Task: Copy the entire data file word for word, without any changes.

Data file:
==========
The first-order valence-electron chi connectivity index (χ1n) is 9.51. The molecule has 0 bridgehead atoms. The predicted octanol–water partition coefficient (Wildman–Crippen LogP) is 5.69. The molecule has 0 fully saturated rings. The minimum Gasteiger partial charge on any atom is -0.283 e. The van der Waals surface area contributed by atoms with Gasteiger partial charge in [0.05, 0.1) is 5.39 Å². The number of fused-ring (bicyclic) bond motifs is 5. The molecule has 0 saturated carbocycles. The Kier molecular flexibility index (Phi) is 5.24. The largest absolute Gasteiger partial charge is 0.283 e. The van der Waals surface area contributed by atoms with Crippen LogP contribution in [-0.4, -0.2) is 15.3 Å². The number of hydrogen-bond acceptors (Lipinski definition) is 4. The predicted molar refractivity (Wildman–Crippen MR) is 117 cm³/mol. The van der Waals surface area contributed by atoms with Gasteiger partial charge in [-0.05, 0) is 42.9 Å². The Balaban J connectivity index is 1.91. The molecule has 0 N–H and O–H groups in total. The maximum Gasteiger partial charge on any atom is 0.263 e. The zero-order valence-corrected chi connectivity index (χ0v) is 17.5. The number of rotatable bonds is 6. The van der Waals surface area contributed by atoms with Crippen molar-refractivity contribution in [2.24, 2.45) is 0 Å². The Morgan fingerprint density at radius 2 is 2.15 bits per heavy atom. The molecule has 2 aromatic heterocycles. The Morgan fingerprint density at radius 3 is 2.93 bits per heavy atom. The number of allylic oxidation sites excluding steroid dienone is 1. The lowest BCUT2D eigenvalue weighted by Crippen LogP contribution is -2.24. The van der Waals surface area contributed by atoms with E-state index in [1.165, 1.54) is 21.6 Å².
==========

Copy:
The first-order valence-electron chi connectivity index (χ1n) is 9.51. The molecule has 0 bridgehead atoms. The predicted octanol–water partition coefficient (Wildman–Crippen LogP) is 5.69. The molecule has 0 fully saturated rings. The minimum Gasteiger partial charge on any atom is -0.283 e. The van der Waals surface area contributed by atoms with Gasteiger partial charge in [0.05, 0.1) is 5.39 Å². The number of fused-ring (bicyclic) bond motifs is 5. The molecule has 0 saturated carbocycles. The Kier molecular flexibility index (Phi) is 5.24. The largest absolute Gasteiger partial charge is 0.283 e. The van der Waals surface area contributed by atoms with Crippen LogP contribution in [-0.4, -0.2) is 15.3 Å². The number of hydrogen-bond acceptors (Lipinski definition) is 4. The predicted molar refractivity (Wildman–Crippen MR) is 117 cm³/mol. The van der Waals surface area contributed by atoms with Gasteiger partial charge in [-0.05, 0) is 42.9 Å². The Balaban J connectivity index is 1.91. The molecule has 0 N–H and O–H groups in total. The maximum Gasteiger partial charge on any atom is 0.263 e. The zero-order valence-corrected chi connectivity index (χ0v) is 17.5. The number of rotatable bonds is 6. The van der Waals surface area contributed by atoms with Crippen molar-refractivity contribution in [2.24, 2.45) is 0 Å². The Morgan fingerprint density at radius 2 is 2.15 bits per heavy atom. The molecule has 2 aromatic heterocycles. The Morgan fingerprint density at radius 3 is 2.93 bits per heavy atom. The number of allylic oxidation sites excluding steroid dienone is 1. The lowest BCUT2D eigenvalue weighted by Crippen LogP contribution is -2.24. The van der Waals surface area contributed by atoms with E-state index in [1.165, 1.54) is 21.6 Å².